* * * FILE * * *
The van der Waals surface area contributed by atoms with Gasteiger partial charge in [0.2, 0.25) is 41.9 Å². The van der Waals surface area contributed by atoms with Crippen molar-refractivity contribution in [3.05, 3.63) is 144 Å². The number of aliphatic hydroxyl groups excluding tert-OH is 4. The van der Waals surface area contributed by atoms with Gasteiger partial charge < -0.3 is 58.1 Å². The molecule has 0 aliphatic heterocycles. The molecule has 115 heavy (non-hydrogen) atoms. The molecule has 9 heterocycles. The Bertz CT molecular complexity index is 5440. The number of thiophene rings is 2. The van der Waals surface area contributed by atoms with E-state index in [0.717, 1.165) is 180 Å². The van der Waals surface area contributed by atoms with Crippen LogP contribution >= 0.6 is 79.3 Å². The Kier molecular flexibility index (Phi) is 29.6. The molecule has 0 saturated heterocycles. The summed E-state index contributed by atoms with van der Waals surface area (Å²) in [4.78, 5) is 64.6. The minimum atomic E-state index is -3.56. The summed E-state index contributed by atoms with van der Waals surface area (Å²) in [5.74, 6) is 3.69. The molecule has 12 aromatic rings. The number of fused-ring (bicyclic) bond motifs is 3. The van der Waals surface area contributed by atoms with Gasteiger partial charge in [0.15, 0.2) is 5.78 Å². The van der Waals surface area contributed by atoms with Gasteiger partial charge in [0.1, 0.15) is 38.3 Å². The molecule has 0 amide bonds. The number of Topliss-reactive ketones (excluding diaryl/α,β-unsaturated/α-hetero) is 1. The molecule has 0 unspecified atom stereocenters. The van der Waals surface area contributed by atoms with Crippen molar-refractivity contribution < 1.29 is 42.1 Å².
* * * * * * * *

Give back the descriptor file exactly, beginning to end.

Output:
The van der Waals surface area contributed by atoms with Gasteiger partial charge in [0.2, 0.25) is 41.9 Å². The van der Waals surface area contributed by atoms with Crippen molar-refractivity contribution in [3.05, 3.63) is 144 Å². The number of aliphatic hydroxyl groups excluding tert-OH is 4. The van der Waals surface area contributed by atoms with Gasteiger partial charge < -0.3 is 58.1 Å². The molecule has 0 aliphatic heterocycles. The molecule has 115 heavy (non-hydrogen) atoms. The molecule has 9 heterocycles. The Bertz CT molecular complexity index is 5440. The number of thiophene rings is 2. The van der Waals surface area contributed by atoms with E-state index in [0.717, 1.165) is 180 Å². The van der Waals surface area contributed by atoms with Crippen LogP contribution >= 0.6 is 79.3 Å². The Kier molecular flexibility index (Phi) is 29.6. The molecule has 0 saturated heterocycles. The summed E-state index contributed by atoms with van der Waals surface area (Å²) in [4.78, 5) is 64.6. The minimum atomic E-state index is -3.56. The summed E-state index contributed by atoms with van der Waals surface area (Å²) in [5.74, 6) is 3.69. The molecule has 12 aromatic rings. The number of fused-ring (bicyclic) bond motifs is 3. The van der Waals surface area contributed by atoms with Gasteiger partial charge in [0.15, 0.2) is 5.78 Å². The van der Waals surface area contributed by atoms with Gasteiger partial charge in [0.1, 0.15) is 38.3 Å². The molecule has 0 amide bonds. The number of Topliss-reactive ketones (excluding diaryl/α,β-unsaturated/α-hetero) is 1. The molecule has 0 unspecified atom stereocenters. The van der Waals surface area contributed by atoms with Crippen molar-refractivity contribution < 1.29 is 42.1 Å².